Why Design?

By Troy Hudson

We live in a wondrous age, when the marks of human design can be seen on everything from our phones and computers to our office chairs and toothbrush handles. Designers have sculpted the objects and experiences of our modern existence, striving to make life more beautiful, more efficient, more human. But this is also an age of extreme social and political division, ethnic and religious violence, and widespread ecological anxiety. In times like these, it is fair to question the role of art and design. Aren’t there more vital concerns demanding our attention?

I think it is brave to struggle with the question of why we design, especially when it gets uncomfortable to consider that it may not truly be necessary. I must begrudgingly admit that in history’s darker moments, beautiful design is not necessarily an essential pursuit.

John Adams once wrote in a letter to his wife, “I must study politics and war that my sons may have liberty to study mathematics and philosophy. My sons ought to study mathematics and philosophy, geography, natural history, naval architecture, navigation, commerce, and agriculture, in order to give their children a right to study painting, poetry, music, architecture, statuary, tapestry, and porcelain.” Adams knew that in the throes of the American Revolution, his energies were best applied to political matters if our young country was to survive long enough to produce Hemingways, Warhols, and Beyoncés.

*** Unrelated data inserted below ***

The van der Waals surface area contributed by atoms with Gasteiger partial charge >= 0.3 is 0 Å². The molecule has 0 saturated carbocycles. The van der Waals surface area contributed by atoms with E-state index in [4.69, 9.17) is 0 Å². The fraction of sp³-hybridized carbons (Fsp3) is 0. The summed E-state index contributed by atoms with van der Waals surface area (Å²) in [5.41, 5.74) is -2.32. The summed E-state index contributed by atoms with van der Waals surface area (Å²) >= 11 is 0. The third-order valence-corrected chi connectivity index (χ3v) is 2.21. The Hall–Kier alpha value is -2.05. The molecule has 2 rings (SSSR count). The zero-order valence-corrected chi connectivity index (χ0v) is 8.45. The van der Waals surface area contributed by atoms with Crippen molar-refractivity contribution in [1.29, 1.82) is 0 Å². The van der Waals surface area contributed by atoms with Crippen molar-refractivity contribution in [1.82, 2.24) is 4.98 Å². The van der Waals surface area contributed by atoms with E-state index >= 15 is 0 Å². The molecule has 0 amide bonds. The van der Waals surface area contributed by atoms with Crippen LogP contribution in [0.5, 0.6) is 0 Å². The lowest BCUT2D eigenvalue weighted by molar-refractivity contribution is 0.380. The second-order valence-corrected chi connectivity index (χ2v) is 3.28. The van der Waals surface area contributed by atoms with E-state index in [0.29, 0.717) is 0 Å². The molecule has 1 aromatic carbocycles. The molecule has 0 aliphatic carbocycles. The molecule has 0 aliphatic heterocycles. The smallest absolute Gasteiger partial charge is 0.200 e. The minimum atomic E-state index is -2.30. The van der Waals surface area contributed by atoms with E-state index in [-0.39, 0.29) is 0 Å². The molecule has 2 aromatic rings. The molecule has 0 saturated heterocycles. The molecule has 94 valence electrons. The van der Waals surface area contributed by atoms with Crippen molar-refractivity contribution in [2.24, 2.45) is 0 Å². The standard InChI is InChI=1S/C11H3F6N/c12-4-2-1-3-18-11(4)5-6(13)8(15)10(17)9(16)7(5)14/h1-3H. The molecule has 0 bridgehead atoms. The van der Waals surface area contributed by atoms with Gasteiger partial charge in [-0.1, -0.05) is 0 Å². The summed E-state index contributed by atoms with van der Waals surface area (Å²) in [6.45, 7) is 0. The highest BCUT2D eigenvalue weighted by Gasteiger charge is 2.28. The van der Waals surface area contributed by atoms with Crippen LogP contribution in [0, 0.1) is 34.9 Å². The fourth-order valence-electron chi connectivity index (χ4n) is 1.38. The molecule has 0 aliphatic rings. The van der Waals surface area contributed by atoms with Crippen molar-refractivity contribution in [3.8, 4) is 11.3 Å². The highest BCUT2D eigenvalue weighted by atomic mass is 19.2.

We embrace design to elevate the experience of brushing our teeth, using apps on our phone or beautifying our homes, while people in other parts of the world struggle to find enough food to survive another day. It can seem that design is a frivolous occupation. But as human beings, we cannot help but strive for improvement. We are an ambitious species. Even though we have not yet solved the problems of today, such as how to feed the world’s 7.5 billion people, we are designing the world of tomorrow.

Design may be a luxury today, but it reflects our longing for an idealized world in which our major problems have been solved and the experience of being a human is better than it was for our ancestors. We may have a long way still to go, but designers have the potential to help create a better world for everyone. Design, at its best, is about serving mankind. That attitude can help ground us and bring perspective to our love for beautiful objects even, and especially, when the world is at its darkest.

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